Sissinghurst is one of England's most romantic country gardens. Created by English Bloomsbury-set writer Vita Sackville-West and her husband Sir Harold Nicolson, it is divided into intimate garden "rooms" that offer an array of color all year round. The White Garden is world famous.
Sackville-West was a poet and novelist in the early 20th century. A member of the bohemian Bloomsbury set in the 1920s, today she is better known for her garden and for her love affair with Virginia Woolf.
Vita (short for Victoria) and her family home, Knole, were the inspiration for Woolf's novel Orlando.
A Notorious Couple
Sackville-West and Nicolson, a diplomat and diariest, had an early, and notorious open-marriage, both having more than one affair with same sex partners. One of her lovers, Violet Keppel-Trefusis, was the great aunt of Camilla, Duchess of Cornwall and wife of Prince Charles (Camilla's great grandmother was Alice Keppel, mistress of Edward, Prince of Wales - talk about a closet full of rattling skeletons and scandal).
In 2017, to mark 50 years since the Sexual Offences Act (which began the process of decriminalizing homosexuality in England and leading to equal rights for the LGBTQ community) the National Trust has joined forces with the National Portrait Gallery, London, to create a new display, "Speak its Name!" focusing on the lives of the couple, their lovers and their contemporaries. The exhibition continues until October 29.
Despite their unconventional relationship, Sackville West and Nicolson were apparently devoted to each other, to their children and to creating their fabulous garden.
About Sissinghurst Castle
The house, inhabited since the 12th century, was once the site of the first brick house in Kent, a part of which still survives.
An Elizabethan house on the site was used for French prisoners of war in the mid 18th century. Most of that is also in ruins but the towers and gates give the estate its name, Sissinghurst Castle.
The gardens and grounds surround an 1855 farmhouse, purchased by Sackville-West, along with 400 acres of farmland, in 1930. She was looking for a place to create the garden, first opened to the public in 1938 and owned by the National Trust since 1967. The castle tower, the most distinctive architectural feature of Sissinghurst, was Sackville-West's writing room. It closes for six months from October 2017 for maintenance and refurbishment. The South Cottage, which contains Nicolson's book room and was maintained as a writers' den by the Nicolson family for many years, was opened to the public for the first time in 2016. Admission is by timed and ticketed but free, guided tours. Because the cottage is small and fragile, admission is limited and cannot always be guaranteed. But, since most visitors find their way to Sissinghurst for the gardens, few will be disappointed.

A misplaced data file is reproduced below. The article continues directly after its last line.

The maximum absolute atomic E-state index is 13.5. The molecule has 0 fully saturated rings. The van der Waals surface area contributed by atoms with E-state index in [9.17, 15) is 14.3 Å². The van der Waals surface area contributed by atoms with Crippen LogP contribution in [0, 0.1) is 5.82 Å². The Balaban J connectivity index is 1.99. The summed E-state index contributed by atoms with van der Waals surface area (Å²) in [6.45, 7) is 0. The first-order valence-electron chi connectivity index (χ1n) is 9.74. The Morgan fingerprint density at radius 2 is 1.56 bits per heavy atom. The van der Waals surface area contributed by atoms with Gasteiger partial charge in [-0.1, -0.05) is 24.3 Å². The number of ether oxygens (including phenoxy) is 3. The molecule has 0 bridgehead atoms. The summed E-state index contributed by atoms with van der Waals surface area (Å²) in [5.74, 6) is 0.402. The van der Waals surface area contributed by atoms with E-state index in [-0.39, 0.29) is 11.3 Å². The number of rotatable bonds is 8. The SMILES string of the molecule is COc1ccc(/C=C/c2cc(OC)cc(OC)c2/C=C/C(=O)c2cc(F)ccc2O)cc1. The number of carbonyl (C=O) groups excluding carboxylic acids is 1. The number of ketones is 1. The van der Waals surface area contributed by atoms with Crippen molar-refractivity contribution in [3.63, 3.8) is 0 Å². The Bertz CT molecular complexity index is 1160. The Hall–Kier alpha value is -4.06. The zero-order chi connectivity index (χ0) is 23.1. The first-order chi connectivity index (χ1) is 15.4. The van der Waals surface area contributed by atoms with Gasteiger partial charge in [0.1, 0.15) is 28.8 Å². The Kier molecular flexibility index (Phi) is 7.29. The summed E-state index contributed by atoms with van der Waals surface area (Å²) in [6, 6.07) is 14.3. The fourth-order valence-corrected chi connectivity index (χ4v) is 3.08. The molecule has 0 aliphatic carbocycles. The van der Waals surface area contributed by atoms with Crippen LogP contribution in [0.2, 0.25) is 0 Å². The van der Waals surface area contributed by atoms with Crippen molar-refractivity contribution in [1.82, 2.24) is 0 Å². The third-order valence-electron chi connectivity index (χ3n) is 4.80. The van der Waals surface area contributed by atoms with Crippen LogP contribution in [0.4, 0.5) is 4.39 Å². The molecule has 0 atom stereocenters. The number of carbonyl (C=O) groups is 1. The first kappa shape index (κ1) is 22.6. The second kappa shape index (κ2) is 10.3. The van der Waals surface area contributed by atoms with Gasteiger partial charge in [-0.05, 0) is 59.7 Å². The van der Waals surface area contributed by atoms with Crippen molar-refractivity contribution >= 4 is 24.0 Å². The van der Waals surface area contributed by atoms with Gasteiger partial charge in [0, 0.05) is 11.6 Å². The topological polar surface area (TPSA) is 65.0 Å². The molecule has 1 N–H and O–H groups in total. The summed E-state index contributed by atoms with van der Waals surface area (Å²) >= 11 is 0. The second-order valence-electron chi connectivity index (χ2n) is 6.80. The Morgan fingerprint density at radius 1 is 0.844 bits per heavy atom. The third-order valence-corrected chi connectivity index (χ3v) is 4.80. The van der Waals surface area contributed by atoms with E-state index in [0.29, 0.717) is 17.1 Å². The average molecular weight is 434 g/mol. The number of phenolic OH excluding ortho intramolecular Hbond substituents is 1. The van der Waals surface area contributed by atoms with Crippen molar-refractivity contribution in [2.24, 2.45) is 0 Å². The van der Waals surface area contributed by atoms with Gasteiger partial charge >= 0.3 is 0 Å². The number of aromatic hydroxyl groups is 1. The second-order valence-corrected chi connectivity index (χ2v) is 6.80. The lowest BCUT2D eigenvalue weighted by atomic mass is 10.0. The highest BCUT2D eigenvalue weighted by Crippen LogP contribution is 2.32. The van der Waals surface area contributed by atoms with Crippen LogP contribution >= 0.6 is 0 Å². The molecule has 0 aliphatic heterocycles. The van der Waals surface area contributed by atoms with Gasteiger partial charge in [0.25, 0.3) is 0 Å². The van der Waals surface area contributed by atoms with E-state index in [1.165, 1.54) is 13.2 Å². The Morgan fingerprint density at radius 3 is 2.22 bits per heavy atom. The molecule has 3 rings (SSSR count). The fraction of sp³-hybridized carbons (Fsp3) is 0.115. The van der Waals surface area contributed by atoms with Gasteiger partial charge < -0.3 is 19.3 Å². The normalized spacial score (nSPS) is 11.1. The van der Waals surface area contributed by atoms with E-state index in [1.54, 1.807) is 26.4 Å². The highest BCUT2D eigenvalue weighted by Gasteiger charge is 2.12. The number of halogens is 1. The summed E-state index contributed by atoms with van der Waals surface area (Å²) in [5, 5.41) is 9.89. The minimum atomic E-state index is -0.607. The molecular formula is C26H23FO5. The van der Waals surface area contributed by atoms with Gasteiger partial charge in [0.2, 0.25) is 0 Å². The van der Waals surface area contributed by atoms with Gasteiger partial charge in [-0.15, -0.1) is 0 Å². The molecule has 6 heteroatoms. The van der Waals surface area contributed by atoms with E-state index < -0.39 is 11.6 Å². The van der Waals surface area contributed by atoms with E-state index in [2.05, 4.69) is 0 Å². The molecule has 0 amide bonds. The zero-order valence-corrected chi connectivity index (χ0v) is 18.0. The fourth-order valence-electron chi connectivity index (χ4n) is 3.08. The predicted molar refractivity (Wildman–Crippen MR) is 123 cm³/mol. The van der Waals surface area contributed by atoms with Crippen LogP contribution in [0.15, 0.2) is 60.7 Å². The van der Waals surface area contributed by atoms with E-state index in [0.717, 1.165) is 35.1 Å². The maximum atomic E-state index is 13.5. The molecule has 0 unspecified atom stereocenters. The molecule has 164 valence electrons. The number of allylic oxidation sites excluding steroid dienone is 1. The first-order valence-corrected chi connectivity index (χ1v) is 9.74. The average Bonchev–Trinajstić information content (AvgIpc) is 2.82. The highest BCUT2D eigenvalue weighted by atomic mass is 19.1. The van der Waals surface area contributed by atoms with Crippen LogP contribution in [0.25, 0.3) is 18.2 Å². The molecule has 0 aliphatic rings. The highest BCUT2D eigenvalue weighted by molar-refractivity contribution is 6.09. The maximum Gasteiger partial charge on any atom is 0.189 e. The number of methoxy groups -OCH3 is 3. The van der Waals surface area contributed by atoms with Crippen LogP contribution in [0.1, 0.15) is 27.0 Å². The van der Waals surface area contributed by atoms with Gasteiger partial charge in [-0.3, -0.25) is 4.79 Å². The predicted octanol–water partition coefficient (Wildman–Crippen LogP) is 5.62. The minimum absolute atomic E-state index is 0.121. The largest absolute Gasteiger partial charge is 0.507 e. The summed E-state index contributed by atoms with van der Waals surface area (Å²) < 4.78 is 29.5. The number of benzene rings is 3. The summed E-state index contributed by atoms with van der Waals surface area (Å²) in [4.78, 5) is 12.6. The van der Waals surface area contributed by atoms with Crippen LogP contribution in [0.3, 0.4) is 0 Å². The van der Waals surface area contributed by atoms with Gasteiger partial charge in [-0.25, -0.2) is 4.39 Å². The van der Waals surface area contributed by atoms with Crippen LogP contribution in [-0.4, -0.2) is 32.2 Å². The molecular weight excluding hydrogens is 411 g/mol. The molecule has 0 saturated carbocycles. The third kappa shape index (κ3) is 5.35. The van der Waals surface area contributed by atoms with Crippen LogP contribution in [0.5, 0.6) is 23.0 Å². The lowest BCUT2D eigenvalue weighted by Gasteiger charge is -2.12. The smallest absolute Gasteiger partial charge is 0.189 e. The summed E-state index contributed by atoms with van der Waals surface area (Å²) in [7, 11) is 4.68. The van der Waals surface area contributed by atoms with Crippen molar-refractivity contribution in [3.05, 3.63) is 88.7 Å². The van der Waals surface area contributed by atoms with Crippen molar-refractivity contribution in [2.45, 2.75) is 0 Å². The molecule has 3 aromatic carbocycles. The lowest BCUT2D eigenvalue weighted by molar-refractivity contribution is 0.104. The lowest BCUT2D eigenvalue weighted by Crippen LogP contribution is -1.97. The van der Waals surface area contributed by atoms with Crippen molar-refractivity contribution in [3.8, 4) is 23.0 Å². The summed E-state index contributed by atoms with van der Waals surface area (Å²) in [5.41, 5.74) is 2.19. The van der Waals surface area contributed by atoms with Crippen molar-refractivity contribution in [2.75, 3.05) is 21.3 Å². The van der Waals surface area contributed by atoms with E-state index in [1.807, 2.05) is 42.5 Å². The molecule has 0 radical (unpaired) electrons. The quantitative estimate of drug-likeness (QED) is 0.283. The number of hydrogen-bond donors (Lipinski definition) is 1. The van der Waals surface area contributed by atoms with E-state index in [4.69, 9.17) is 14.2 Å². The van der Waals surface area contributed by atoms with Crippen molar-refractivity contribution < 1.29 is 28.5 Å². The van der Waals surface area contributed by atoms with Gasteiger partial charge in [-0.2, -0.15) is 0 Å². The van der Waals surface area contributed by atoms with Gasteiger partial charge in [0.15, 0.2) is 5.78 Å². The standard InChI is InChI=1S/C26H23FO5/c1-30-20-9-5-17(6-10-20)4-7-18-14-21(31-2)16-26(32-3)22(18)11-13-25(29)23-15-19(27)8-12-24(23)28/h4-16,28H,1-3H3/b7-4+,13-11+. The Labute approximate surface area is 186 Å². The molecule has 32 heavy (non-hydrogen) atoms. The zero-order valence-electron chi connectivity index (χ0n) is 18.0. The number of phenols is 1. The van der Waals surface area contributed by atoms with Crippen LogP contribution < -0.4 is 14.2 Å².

About the Garden
Sissinghurst Castle Garden is the most visited garden in England, but if you plan to visit in the afternoon it is generally quieter.
What you will see is a series of enclosed spaces or garden rooms each styled and planted in a different way but all giving an overwhelming impression of abundance and romanticism. Rare plants mingle with traditional English cottage garden flowers. Surprising views of small hidden spaces and long vistas open up at every turn. Among the garden "rooms" to look for:
- The Sunset Garden - planted around the South Cottage with a narrow range of hot colors to create the impact of a sunset.
- The Rose Garden - with roses, honeysuckle, figs and vines.
- The White Garden - planted by Harold Nicolson in the 1950s with white gladioli, white irises, white pompom dahlias and white Japanese anemones. Today the plants may change but the white, scented theme of this garden remains.
- The Herb Garden - where only the "beautiful, the pungent and the elegant" were allowed.
- The Nuttery - a shady walk of hazel, cobnut trees that already existed when Sackville West and Nicolson saw the house and which persuaded them to buy it.
Other named gardens include the Lime Walk, the Moat Walk, Delos, the Orchard and the Purple Border - not really purple but actually a mix of pink, blue, lilac and, yes, some purple.
Special events at Sissinghurst
Throughout the summer months and until the garden's seasonal closing at the end of October, there are regular events at Sissinghurst including garden and supper evenings, tutored "paint in the garden" days, photography sessions, "pond dipping" for children and wildlife walks. Holiday season events are usually scheduled for November and December.
- Where: Sissinghurst Castle Garden, Sissinghurst, nr Cranbrook, Kent TN17 2AB, England
- Phone: +44 (0)1580 710700
- Opening times: The gardens are open mid March to the end of October, from 10:30 a.m. to 5 p.m. Last admission is one hour before closing (or before dusk if earlier). The gardens are always closed on Wednesdays and Thursdays. The South Cottage and the 460-acre estate are open year round.
- See their Website for shop, house and restaurant openings.
- Admission: Adult, child, family and group admission prices. National Trust Members go free.
- Services for the disabled: Wheelchairs are available.
- Getting there:
- By car: Sissinghurst Castle Garden is in Kent, two miles northeast of Cranbrook and one mile east of of Sissinghurst village on Biddenden Road, off the A262. It's about 60 miles or two hours from central London.
- By train: Trains from London Charing Cross leave regularly for nearby Staplehurst, five miles away. The journey takes less than an hour. The Maidstone to Hawkshurst bus (Arriva route 4/5) passes the rail station and stops in the village of Sissinghurst, one and a quarter miles away.
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